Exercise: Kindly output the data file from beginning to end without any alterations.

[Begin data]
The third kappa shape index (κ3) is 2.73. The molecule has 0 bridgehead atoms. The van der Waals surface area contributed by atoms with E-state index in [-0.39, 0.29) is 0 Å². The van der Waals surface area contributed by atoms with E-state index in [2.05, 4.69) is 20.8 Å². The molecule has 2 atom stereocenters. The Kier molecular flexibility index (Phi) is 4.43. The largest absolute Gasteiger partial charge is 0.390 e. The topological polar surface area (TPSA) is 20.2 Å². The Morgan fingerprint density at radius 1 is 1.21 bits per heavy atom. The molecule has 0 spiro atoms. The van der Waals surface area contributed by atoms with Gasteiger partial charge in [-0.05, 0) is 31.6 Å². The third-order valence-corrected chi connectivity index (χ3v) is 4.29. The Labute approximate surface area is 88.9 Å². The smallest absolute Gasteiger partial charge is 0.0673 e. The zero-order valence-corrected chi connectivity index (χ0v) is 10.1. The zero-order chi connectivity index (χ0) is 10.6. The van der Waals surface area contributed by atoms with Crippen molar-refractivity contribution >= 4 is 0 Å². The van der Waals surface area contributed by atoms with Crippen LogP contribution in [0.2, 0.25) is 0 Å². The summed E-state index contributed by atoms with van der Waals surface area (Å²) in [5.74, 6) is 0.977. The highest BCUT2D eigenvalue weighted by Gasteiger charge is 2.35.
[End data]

The third kappa shape index (κ3) is 2.73. The molecule has 0 bridgehead atoms. The van der Waals surface area contributed by atoms with E-state index in [-0.39, 0.29) is 0 Å². The van der Waals surface area contributed by atoms with E-state index in [2.05, 4.69) is 20.8 Å². The molecule has 2 atom stereocenters. The Kier molecular flexibility index (Phi) is 4.43. The largest absolute Gasteiger partial charge is 0.390 e. The topological polar surface area (TPSA) is 20.2 Å². The Morgan fingerprint density at radius 1 is 1.21 bits per heavy atom. The molecule has 0 spiro atoms. The van der Waals surface area contributed by atoms with Gasteiger partial charge in [-0.05, 0) is 31.6 Å². The third-order valence-corrected chi connectivity index (χ3v) is 4.29. The Labute approximate surface area is 88.9 Å². The smallest absolute Gasteiger partial charge is 0.0673 e. The zero-order valence-corrected chi connectivity index (χ0v) is 10.1. The zero-order chi connectivity index (χ0) is 10.6. The van der Waals surface area contributed by atoms with Crippen molar-refractivity contribution >= 4 is 0 Å². The van der Waals surface area contributed by atoms with Crippen LogP contribution in [0.2, 0.25) is 0 Å². The summed E-state index contributed by atoms with van der Waals surface area (Å²) in [5.74, 6) is 0.977. The highest BCUT2D eigenvalue weighted by Gasteiger charge is 2.35.